Urban farm plan for proposed arena site
WORK on Bristol's long-awaited indoor arena will not get under way for at least another two years – after the land earmarked for the project was handed over to an "urban farm".
The project will be based on derelict land at the back of Temple Meads station, which has been standing empty for decades.
The now-defunct South West Regional Development Agency spent £30 million of taxpayers' cash on preparing the land for a 10,000 seater indoor arena, only to drop the scheme. But it is back on the political agenda after being supported by most of the city's mayoral hopefuls.
The former diesel depot site is in the heart of the recently launched Temple Quarter Enterprise Zone.
Business Cards From Only £10.95 Delivered www.myprint-247.co.ukView details
Our heavyweight cards have FREE UV silk coating, FREE next day delivery & VAT included. Choose from 1000's of pre-designed templates or upload your own artwork. Orders dispatched within 24hrs.
Terms: Visit our site for more products: Business Cards, Compliment Slips, Letterheads, Leaflets, Postcards, Posters & much more. All items are free next day delivery. www.myprint-247.co.uk
Contact: 01858 468192
Valid until: Friday, May 31 2013
Talks have been held with various developers to revive the arena scheme. But with little sign of any breakthrough in the near future the current owner of the land, government quango the Homes and Community Agency, has signed a deal which will see it handed over to charity the Severn Project for the next two years.
Seven polytunnels will be installed on the site, along with flower beds which will be used to grow organic salad for businesses in Bristol.
The project, which will offer work for recovering drug addicts and alcoholics, has been lent the land for free, along with a grant of £52,000.
The HCA owns six sites in Bristol following the demise of the Regional Development Agency, including the site next to Temple Meads, which is currently home to the Creative Common tent.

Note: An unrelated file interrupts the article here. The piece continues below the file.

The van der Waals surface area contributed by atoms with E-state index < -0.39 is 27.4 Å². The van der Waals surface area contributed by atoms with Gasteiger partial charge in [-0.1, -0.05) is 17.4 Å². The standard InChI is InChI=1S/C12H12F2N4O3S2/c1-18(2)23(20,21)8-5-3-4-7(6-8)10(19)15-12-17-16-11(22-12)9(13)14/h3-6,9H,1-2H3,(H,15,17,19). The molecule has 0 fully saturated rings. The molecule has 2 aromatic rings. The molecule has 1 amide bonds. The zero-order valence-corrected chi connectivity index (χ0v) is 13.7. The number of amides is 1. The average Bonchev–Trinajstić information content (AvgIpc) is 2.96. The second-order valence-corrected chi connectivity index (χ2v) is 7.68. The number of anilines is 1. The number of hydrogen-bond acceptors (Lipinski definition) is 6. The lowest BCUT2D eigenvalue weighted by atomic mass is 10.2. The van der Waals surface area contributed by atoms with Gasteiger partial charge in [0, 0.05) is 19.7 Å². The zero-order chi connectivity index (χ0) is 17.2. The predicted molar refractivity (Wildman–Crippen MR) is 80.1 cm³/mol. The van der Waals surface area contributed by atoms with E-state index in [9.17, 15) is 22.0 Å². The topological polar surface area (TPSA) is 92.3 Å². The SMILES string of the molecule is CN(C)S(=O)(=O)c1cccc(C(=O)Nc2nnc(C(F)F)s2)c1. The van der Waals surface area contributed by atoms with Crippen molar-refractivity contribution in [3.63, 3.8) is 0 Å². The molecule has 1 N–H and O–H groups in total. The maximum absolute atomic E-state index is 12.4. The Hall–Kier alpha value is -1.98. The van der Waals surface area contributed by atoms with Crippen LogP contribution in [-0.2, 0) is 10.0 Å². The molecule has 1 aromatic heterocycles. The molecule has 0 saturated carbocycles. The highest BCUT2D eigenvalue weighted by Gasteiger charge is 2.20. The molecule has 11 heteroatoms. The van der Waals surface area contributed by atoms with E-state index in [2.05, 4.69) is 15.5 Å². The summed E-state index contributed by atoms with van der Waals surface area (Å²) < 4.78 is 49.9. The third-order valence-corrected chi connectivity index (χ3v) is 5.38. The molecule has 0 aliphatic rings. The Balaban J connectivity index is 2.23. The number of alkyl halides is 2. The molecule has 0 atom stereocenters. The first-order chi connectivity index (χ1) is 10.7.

It has stressed that the deal is a temporary one designed to put the land to use while its long-term future is settled.
Severn Project founder Steve Glover said: "We will be using this site to produce enough salad leaves to serve our customers and wholesale markets in Bristol, and are looking to employ more people on the project as a result of this work.
"We hope to be able to make a positive difference to the area, and the lives of people involved in the project."
The HCA has given the charity the £52,000 grant, which will help pay for the installation of the clear plastic tunnels – designed to protect the crops from frost and other hazards – and soil. The project will create at least two new jobs.
The charity currently employs five staff at sites in Keynsham and Whitchurch and supplies restaurants including The Glassboat in Bristol and the Michelin-starred Pony and Trap, near Chew Magna.
HCA head of area David Warburton said: "We want to support temporary, innovative and creative uses of this site and others we own within the Enterprise Zone while longer-term plans are being developed.
"Major work is needed to improve access to the site and its connections with the rest of the Enterprise Zone. Until this work happens, we want the area to be used in a productive and worthwhile way, and this is exactly what the Severn Project will be doing."
Colin Skellett, chairman of the West of England Local Enterprise Partnership, said: "The focus of our Enterprise Zone is creativity and this is another great example of how creative the people who live and work in our area can be."
City council leader Simon Cook, said: "This is a very worthwhile project that will not only make good use of this currently unused space but will also promote local food growing in urban areas, which is something we're committed to supporting."